Property-based testing suggests a new way to test software, going beyond the example-based approach and stressing your code with random, realistic inputs. Follow this 3-issue mini serie about property-based testing and Kenny Baas and João Rosa speech at Codemotion Rome 2019.
Introduction to property-based testing
In the previous issue of this mini-series about property-based testing, we introduced some basic ideas from which property-based testing is derived. To sum up, property-based testing introduces a degree of fuzziness in test inputs, allowing to spot cases when the system under test behaves in unexpected way.
Let’s see a trivial but concrete case, showing how to convert check for a simple method from unit testing style to a property-based approach. Following example will use Java language (and JUnit testing framework) and QuickCheck implementation for Java/Junit.
Our mission is to write and verify a method that checks if a discount can be applied. A really naive implementation of such method and related tests can be something like the following one:
Everytime we run those unit tests, we’ll repeat the same two checks again and again and again. Moreover, we are checking how our method is behaving using two values with no meaning or reason.
First step is write a rationally meaningful check. For example, using common testing techniques such as boundary-value analysis and equivalence partitioning we can choose a set of relevant values to test. At the same time, we can use some features provided by testing framework to parametrize our test run and avoid to have one separate test method for each chosen value.
So we can rewrite our tests in the following way:
Great! It’s a step forward, but it still lacks two valuable features of the kind of testing we are aiming for. First, our tests are still performed against some pre-chosen and fixed value on every execution. Second, our tests output will we a sequence of true and false, with no particular legibility or meaningfulness about the actual behavior.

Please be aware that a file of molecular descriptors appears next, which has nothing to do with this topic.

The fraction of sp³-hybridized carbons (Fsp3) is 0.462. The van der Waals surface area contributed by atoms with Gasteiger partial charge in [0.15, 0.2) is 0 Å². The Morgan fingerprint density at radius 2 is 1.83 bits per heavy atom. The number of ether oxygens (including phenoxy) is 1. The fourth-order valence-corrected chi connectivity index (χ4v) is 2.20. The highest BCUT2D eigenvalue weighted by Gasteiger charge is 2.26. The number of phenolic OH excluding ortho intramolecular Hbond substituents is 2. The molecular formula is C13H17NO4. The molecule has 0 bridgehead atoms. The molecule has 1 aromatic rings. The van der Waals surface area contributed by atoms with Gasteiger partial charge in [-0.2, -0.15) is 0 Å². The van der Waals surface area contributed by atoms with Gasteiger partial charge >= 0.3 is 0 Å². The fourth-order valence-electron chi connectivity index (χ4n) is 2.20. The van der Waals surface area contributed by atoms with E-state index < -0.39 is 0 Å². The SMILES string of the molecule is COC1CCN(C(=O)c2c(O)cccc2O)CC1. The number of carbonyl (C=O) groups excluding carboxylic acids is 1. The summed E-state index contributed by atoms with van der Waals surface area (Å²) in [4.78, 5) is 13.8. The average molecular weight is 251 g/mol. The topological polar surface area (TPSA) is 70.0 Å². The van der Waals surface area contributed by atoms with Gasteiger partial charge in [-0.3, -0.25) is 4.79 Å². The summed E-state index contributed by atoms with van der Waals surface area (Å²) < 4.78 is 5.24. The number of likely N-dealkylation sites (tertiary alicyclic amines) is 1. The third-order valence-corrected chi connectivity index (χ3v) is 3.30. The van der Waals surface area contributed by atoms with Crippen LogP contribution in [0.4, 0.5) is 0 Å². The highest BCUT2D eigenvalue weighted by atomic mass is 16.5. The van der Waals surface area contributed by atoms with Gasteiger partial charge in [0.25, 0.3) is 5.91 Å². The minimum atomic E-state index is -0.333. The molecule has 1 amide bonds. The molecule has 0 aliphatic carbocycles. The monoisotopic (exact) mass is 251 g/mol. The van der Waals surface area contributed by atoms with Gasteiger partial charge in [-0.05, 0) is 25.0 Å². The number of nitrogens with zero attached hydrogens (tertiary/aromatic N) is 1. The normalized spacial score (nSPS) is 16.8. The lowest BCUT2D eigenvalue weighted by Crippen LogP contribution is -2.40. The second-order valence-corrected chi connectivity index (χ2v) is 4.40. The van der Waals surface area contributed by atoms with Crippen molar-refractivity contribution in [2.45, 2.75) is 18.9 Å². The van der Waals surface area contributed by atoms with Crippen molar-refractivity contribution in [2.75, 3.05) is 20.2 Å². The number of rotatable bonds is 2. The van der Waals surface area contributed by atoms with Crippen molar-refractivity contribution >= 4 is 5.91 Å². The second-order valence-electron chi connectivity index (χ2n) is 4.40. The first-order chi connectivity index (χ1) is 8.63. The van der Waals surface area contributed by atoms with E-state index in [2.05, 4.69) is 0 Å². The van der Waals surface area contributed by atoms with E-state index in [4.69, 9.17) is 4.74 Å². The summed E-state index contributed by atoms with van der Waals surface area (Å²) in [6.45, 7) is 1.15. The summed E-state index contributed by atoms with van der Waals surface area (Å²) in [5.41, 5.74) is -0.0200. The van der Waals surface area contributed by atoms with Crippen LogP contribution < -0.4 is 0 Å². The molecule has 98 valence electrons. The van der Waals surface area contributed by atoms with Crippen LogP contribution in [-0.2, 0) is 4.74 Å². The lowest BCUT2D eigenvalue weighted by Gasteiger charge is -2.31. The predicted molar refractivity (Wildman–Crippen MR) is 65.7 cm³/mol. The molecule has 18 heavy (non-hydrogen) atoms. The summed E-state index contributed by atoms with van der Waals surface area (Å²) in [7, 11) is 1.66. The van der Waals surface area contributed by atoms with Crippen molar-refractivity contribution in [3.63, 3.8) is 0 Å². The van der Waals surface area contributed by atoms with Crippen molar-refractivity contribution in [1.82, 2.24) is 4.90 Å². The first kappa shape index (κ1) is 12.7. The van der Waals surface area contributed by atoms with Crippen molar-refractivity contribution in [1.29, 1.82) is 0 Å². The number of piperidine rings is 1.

Let’s try to rewrite those checks using a property-based framework such as QuickCheck and its runner for JUnit:
JUnit QuickCheck syntax should be simple to understand: basically, we are asking to perform 500 trials (i.e. runs) of each test method, providing each time a different value randomly chosen from the given ranges.
Starting from a trivial unit test, we have built a super test that will able to warn us if out code is doing an undesired behavior when feeded with an unexpected input.
When this happens, QuickCheck provides info about the faulty input and a seed to reproduce it and debug it.
Code as Your Domain Speaks
To be honest, the actual benefit of the example provided so far is a little deceptive.
Of course, it is useful to show how to move from unit testing to property-based testing, but it lacks some prominent traits from a production code perspective.
In fact, In order to isolate the DiscountService class and simplify our test code, we deliberately took no account for any other object in the domain that could interact with our discount check. In a real world scenario, the price we check against could be the sum of prices of different items in your basket, and maybe in your business logic you have to exclude some items from discount calculation.
Moreover, we used the Java double type to represent money and we set a test range up to 49.99. This means that, for example, 49.991 can be a valid input for our method, but it will never occur as test input (if you consider, for example, fuel prices per liter in Europe, 49.991 can be a valid price that must be rounded).
In the next issue we’ll see how property-based testing can use generators feature from QuickCheck library to create random input for our own data types and domain/business logics.